Another of the Times letters is by the wonderful doctor, Lochlan Forrow, who is the palliative care specialist at Beth Israel Deaconess Medical Center in Boston (among his many roles), who is the doctor I met with in October, 2008 when I first asked to talk to someone in palliative care. His main point, that a doctor quoted in the original article, commits an unethical act when he promises people that they will not die if they come to his hospital, both because no one can prevent all deaths, of course, but also, and more importantly, because such a statement totally closes off any possible discussions of options and choices for severely ill people.

I'm planning to submit an op-ed article to the Times, first making the point that the hospice patient voice needs to be part of the discussion, and then raising the issues we have been discussing here, but I think the Times may well not want to publish much more on this question for now. So I'm asking all of you to think about the best way to proceed from here. I definitely want to continue this blog, focusing mainly on my own condition and experiences, but I do think there is a place for this wider discussion to take place.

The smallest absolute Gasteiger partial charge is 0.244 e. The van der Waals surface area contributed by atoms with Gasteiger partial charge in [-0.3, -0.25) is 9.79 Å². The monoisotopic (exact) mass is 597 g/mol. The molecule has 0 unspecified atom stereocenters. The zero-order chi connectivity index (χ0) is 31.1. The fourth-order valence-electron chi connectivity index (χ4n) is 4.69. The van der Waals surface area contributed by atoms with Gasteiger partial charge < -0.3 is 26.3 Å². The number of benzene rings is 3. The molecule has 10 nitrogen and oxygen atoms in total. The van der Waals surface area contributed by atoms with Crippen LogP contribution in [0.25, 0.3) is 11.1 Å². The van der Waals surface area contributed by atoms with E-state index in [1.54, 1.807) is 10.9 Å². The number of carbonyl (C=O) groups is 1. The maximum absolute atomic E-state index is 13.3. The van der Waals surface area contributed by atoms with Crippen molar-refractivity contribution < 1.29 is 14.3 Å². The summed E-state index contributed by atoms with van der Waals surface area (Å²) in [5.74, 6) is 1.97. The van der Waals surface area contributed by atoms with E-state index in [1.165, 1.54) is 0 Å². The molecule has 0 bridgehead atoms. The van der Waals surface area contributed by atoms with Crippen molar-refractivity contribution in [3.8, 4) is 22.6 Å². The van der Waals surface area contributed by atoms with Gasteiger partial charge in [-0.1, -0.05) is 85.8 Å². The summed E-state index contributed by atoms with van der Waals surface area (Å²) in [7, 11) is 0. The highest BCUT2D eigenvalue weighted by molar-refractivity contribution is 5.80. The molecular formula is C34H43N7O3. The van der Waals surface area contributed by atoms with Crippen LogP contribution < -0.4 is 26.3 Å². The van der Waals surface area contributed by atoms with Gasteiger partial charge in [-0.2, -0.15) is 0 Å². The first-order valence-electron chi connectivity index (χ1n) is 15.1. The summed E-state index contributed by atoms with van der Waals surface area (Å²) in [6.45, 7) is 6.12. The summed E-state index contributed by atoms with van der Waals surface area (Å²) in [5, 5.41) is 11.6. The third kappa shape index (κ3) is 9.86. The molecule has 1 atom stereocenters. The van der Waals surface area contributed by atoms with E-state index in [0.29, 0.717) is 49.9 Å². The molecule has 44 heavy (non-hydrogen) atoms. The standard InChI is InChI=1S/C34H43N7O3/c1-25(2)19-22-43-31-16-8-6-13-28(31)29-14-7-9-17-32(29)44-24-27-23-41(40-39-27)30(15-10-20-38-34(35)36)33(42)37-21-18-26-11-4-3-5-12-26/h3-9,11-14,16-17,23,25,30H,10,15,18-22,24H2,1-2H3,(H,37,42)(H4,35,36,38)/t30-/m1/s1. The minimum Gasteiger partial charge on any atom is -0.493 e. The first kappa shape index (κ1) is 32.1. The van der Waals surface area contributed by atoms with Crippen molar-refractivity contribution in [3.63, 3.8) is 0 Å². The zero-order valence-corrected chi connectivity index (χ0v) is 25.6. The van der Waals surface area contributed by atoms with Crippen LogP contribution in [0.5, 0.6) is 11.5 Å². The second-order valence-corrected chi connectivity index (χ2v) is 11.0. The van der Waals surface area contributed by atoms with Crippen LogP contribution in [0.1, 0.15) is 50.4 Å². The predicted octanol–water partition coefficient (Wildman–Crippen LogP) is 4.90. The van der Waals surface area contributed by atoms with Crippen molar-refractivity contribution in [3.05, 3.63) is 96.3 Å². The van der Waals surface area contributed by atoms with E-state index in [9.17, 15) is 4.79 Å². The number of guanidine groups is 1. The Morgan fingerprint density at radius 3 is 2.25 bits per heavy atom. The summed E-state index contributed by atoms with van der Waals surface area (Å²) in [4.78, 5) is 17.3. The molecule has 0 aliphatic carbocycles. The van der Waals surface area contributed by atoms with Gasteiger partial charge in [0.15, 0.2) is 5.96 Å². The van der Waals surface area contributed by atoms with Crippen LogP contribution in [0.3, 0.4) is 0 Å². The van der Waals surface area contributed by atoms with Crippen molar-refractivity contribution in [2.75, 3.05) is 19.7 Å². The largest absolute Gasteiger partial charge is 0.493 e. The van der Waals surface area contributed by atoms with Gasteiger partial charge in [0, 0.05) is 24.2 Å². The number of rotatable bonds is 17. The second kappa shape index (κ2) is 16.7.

1. Dear Judi
    I first crossed paths with your work by your words in On Our Own. I remember that I stayed up through the night reading it from beginning to end.

    Subsequently I produced, in my undergrad training, a 15 minute docu/drama film . . .
    song for my father

    You are a featured interviewee in the work.

    The message brought forward by yourself and other activists in this short film has travelled near and far over the past 8 years.